Since December 2019, the novel COVID-19 outbreak has spread rapidly around the globe and infected millions of people. Although the major transmission route of severe acute respiratory syndrome coronavirus 2 (SARS-CoV-2) is considered to be airborne droplets and close contact, the ocular transmission route has been reported with great concern. The current work summarises the characteristics of SARS-CoV-2, the ocular distribution of the major SARS-CoV-2 binding protein, and the experimental and clinical evidence of the ocular transmission route. Although it seems that the likelihood of the ocular surface being an infection gateway is low, SARS-CoV-2 infection or transmission via the ocular surface may cause conjunctivitis and other ocular discomfort. Therefore, good eye protection is an essential safeguard procedure, especially for medical staff.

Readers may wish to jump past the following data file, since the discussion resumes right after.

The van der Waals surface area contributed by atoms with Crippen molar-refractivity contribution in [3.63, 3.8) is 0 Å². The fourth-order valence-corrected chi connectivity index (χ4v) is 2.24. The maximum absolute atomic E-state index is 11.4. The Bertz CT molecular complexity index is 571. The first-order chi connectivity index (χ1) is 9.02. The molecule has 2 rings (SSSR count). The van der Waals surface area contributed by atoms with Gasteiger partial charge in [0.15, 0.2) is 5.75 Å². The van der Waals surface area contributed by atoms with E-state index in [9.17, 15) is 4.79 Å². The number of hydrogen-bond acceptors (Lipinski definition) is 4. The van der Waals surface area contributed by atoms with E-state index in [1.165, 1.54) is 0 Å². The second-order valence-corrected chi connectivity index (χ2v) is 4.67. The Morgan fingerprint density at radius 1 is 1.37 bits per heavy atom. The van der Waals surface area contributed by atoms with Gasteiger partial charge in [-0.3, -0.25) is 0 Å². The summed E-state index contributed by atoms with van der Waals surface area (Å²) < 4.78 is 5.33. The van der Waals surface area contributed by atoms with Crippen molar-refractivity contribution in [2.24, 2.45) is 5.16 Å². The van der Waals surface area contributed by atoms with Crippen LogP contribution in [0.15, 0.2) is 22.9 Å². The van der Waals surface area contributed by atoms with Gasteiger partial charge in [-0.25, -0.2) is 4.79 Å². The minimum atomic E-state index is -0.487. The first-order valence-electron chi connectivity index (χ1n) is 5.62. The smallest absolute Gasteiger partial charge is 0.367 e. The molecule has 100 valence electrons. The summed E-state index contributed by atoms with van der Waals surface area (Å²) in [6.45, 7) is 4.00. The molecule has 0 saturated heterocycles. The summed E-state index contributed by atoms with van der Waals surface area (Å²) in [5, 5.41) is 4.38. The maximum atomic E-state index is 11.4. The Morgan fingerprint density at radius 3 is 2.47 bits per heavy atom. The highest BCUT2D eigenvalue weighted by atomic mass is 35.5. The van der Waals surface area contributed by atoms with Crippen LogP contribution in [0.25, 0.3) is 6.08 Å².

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XC and HY contributed equally to this manuscript.
Correction notice This paper has been amended since it was published. The following credit has been added: XC and HY contributed equally to this manuscript.
Contributors XC and HY participated in the research design, data acquisition/research execution, data analysis/interpretation and manuscript preparation. TM, BC, LC and SL participated in the data acquisition and manuscript revision. XZ and XS supervised the manuscript.
Funding This work was supported by grants from the National Natural Science Foundation of P.R. China (Grant No. 81974136) and Huazhong University of Science and Technology (2020kfyXGYJ068).
Competing interests None declared.
Patient consent for publication Not required.
Provenance and peer review Not commissioned; externally peer reviewed.
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